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For better or worse: Self-Driving Cars

// Posted by on 01/30/2012 (10:18 PM)

A couple weeks ago, I was headed out of town for the weekend. As I was driving on the 4-hour trip, I began to grow tired. It was at that point that I thought to myself how nice it would… Read more

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A couple weeks ago, I was headed out of town for the weekend. As I was driving on the 4-hour trip, I began to grow tired. It was at that point that I thought to myself how nice it would be if the car could drive itself. I would only have to enter my destination and the car would take care of the rest, while I could sleep, do homework, or work on a project.

In an article in the February issue of Wired, there are two different cars that are talked about. The first is Google’s self-driving car, which has logged over 100,000 miles driving around California. There are humans in the car to ensure that the technology works correctly, but they do not have to do anything for the car to go. The other car is the S-Class Mercedes-Benz with Attention Assistance function, which works while humans are driving.

While I believe that Google’s car is the more interesting and definitely the more advanced one, the Attention Assistance function on Mercedes seems to become widespread in the nearer future. This function tracks more than 70 different elements while the human is driving and makes adjustments or gives warnings as deemed necessary. This function fits well with our discussion in class last week of post-human. The car and the human are working together in this circumstance and this relationship is meant to protect the human and to be safer. These two parties are giving and receiving information so seamlessly, it can be difficult to notice.

There are definitely benefits to self-driving cars: they are safer, quicker, and can allow humans to be more productive. These cars are safer because the drivers would not be distracted by cell phones, radios, GPSs, children, etc and it has been demonstrated by Google that self-driving cars are more perceptive to obstacles and other vehicles than are humans. At the busiest times, only five percent of the pavement has traffic, so one would assume that with self-driving cars, more traffic would be able to move smoothly. Finally, if those people sitting in the driver’s seat did not have to drive, they could use their time in other ways and potentially be more productive.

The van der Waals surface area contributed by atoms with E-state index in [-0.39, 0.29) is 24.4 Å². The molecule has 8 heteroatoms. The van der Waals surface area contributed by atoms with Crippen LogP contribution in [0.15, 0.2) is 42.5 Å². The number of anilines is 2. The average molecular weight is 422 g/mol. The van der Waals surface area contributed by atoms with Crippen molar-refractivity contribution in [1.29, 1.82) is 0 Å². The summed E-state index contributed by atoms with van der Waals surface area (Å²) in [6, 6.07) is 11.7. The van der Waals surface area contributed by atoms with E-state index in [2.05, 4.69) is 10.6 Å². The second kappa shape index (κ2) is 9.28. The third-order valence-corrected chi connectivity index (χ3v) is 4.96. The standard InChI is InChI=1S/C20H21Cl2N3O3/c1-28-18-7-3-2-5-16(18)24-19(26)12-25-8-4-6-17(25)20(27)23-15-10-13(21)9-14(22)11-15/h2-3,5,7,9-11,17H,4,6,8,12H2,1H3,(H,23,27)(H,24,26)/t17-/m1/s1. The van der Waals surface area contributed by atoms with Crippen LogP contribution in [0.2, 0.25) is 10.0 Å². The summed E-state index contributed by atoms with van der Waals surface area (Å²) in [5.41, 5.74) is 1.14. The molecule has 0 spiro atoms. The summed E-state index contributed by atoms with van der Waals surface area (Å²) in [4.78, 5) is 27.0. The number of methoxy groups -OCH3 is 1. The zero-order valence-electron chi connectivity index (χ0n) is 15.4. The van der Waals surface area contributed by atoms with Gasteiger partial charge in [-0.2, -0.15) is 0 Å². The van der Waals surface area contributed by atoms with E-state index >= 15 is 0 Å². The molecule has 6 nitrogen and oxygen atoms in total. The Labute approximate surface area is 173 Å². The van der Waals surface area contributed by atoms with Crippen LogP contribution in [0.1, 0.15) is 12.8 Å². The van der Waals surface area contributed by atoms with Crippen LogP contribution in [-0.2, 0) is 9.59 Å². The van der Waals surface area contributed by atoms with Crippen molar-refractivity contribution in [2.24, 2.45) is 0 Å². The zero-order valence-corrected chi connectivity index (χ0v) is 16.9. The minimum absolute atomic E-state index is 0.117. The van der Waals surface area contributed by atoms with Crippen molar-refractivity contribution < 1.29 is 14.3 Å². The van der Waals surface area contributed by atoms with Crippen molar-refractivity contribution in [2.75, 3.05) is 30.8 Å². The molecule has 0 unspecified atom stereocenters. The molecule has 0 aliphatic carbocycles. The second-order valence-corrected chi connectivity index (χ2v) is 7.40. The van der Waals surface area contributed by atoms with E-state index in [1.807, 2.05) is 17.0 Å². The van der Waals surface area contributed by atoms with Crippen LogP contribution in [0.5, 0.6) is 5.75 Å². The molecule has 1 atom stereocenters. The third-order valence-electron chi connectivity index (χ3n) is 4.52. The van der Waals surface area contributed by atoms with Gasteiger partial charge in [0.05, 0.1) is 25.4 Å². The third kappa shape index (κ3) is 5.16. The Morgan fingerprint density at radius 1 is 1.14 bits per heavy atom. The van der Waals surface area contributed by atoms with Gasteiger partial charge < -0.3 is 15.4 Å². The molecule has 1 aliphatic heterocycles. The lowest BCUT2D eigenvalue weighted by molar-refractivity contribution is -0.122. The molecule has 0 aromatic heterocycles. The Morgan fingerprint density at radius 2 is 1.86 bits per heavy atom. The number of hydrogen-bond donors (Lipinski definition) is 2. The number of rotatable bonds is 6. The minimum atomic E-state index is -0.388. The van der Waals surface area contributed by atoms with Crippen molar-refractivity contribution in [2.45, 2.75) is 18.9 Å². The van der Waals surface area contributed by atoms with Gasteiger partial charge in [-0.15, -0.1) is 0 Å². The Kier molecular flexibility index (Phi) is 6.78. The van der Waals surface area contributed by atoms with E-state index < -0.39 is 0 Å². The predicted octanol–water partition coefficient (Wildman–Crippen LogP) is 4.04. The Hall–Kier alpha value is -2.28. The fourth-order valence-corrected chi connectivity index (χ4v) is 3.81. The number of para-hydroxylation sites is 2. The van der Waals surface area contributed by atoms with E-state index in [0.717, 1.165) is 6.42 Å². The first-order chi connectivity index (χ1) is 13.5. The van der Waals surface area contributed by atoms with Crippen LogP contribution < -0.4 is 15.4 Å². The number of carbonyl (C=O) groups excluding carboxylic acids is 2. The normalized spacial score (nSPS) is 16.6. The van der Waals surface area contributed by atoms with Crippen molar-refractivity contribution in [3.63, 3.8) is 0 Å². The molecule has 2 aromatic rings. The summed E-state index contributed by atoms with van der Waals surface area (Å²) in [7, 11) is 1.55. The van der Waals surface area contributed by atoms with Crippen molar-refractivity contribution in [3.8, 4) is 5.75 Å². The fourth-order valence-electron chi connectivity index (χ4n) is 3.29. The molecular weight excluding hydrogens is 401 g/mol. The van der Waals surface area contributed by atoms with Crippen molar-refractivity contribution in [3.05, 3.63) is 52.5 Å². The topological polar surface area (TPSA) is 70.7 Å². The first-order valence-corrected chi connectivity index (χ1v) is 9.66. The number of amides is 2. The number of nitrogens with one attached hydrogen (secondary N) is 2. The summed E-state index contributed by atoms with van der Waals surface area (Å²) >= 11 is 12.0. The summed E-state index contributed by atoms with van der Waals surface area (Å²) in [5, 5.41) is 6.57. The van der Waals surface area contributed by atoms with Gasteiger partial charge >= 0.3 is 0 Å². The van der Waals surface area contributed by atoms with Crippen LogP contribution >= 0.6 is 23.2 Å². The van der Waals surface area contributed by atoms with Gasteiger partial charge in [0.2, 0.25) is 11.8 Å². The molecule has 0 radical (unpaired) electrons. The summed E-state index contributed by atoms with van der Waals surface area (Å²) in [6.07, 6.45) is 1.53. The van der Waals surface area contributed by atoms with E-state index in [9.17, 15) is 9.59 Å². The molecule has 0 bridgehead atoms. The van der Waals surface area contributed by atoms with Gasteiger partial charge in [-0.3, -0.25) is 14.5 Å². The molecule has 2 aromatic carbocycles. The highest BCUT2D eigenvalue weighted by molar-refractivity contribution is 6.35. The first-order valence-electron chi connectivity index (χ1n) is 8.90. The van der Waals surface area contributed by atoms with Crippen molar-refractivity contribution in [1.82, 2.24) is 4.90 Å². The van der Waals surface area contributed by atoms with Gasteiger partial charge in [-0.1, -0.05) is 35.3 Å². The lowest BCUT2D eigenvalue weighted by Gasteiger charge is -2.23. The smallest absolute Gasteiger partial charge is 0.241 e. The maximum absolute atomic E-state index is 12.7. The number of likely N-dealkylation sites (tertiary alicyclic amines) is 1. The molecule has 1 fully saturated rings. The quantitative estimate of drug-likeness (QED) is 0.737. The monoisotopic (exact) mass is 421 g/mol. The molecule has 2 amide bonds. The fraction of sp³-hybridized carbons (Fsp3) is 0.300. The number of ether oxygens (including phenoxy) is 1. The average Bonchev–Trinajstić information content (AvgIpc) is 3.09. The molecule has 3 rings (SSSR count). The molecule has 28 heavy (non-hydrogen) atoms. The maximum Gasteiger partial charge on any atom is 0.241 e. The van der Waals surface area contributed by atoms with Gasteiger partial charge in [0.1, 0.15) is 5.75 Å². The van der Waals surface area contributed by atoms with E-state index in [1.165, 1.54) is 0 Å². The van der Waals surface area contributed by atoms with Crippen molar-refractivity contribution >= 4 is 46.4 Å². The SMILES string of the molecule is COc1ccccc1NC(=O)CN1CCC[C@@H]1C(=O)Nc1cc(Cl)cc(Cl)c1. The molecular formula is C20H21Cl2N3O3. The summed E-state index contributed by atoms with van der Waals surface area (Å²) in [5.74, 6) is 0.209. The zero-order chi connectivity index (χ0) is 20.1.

As I was reading this article, I grew excited, yet worried. While self-driving cars sound awesome and could be very beneficial, there were some worries that came into mind. Although I am sure that the companies working on these prototypes are working against these, what happens if the car malfunctions? These cars can not reboot in the middle of the highway going 75 mph like a computer can sitting on a desk, so there must be ways to prevent this from ever happening. Is there a potential that these cars could be hacked and end up driving somewhere that the passengers did not want to go? This could cause some major backups or even worse issues.

In response to the thought of whether all of these technologies are simply to allow humans to not be taken away from their technology, the author of this article, Tom Vanderbilt, wrote “Maybe the problem is not that texting and Facebook are distracting us from driving. Maybe the problem is that driving distracts us from our digital lives” (124). He brings up an interesting point and one that I am victim of myself. Self-driving cars will allow us to do safely what many of us already do (often illegally) which is talk on our phones and text while driving.

Are self-driving cars just one of the next steps in technology that will become the norm or are they something we need to protect ourselves from? Will self-driving cars be beneficial or are they potentially dangerous and/or detrimental to society? There is no doubt that these cars will change society, but will it be for the better?


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